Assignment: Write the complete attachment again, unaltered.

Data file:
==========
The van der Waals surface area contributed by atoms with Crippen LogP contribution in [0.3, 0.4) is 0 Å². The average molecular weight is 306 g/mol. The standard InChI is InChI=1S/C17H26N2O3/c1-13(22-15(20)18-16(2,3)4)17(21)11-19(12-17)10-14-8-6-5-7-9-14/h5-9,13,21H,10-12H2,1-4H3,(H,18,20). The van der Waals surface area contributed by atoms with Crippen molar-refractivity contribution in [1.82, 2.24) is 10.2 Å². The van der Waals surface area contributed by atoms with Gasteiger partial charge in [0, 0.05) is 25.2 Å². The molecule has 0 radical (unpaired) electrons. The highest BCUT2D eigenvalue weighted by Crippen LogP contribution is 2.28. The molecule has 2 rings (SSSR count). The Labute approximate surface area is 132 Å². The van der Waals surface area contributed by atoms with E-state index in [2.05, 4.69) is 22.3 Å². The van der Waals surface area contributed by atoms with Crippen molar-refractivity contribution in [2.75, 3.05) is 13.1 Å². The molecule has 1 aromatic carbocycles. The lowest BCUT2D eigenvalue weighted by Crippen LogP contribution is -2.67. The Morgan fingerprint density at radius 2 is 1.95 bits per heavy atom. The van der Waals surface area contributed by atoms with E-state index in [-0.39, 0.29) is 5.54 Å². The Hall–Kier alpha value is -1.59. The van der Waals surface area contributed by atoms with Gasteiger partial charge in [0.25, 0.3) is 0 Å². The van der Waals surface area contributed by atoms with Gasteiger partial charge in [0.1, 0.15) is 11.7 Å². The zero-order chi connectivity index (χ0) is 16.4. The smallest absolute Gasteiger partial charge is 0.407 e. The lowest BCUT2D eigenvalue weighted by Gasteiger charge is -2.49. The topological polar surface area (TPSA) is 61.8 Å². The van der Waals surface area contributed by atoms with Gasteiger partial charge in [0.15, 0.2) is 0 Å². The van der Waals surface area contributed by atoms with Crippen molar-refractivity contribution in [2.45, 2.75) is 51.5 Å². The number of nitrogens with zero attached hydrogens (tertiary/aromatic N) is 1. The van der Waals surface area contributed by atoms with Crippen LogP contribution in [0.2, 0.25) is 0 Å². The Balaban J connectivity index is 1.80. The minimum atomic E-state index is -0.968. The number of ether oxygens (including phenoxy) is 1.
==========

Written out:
The van der Waals surface area contributed by atoms with Crippen LogP contribution in [0.3, 0.4) is 0 Å². The average molecular weight is 306 g/mol. The standard InChI is InChI=1S/C17H26N2O3/c1-13(22-15(20)18-16(2,3)4)17(21)11-19(12-17)10-14-8-6-5-7-9-14/h5-9,13,21H,10-12H2,1-4H3,(H,18,20). The van der Waals surface area contributed by atoms with Crippen molar-refractivity contribution in [1.82, 2.24) is 10.2 Å². The van der Waals surface area contributed by atoms with Gasteiger partial charge in [0, 0.05) is 25.2 Å². The molecule has 0 radical (unpaired) electrons. The highest BCUT2D eigenvalue weighted by Crippen LogP contribution is 2.28. The molecule has 2 rings (SSSR count). The Labute approximate surface area is 132 Å². The van der Waals surface area contributed by atoms with E-state index in [2.05, 4.69) is 22.3 Å². The van der Waals surface area contributed by atoms with Crippen molar-refractivity contribution in [2.75, 3.05) is 13.1 Å². The molecule has 1 aromatic carbocycles. The lowest BCUT2D eigenvalue weighted by Crippen LogP contribution is -2.67. The Morgan fingerprint density at radius 2 is 1.95 bits per heavy atom. The van der Waals surface area contributed by atoms with E-state index in [-0.39, 0.29) is 5.54 Å². The Hall–Kier alpha value is -1.59. The van der Waals surface area contributed by atoms with Gasteiger partial charge in [0.25, 0.3) is 0 Å². The van der Waals surface area contributed by atoms with Gasteiger partial charge in [0.1, 0.15) is 11.7 Å². The zero-order chi connectivity index (χ0) is 16.4. The smallest absolute Gasteiger partial charge is 0.407 e. The lowest BCUT2D eigenvalue weighted by Gasteiger charge is -2.49. The topological polar surface area (TPSA) is 61.8 Å². The van der Waals surface area contributed by atoms with Gasteiger partial charge in [0.15, 0.2) is 0 Å². The van der Waals surface area contributed by atoms with Crippen molar-refractivity contribution in [2.45, 2.75) is 51.5 Å². The number of nitrogens with zero attached hydrogens (tertiary/aromatic N) is 1. The van der Waals surface area contributed by atoms with Crippen LogP contribution in [0.2, 0.25) is 0 Å². The Balaban J connectivity index is 1.80. The minimum atomic E-state index is -0.968. The number of ether oxygens (including phenoxy) is 1.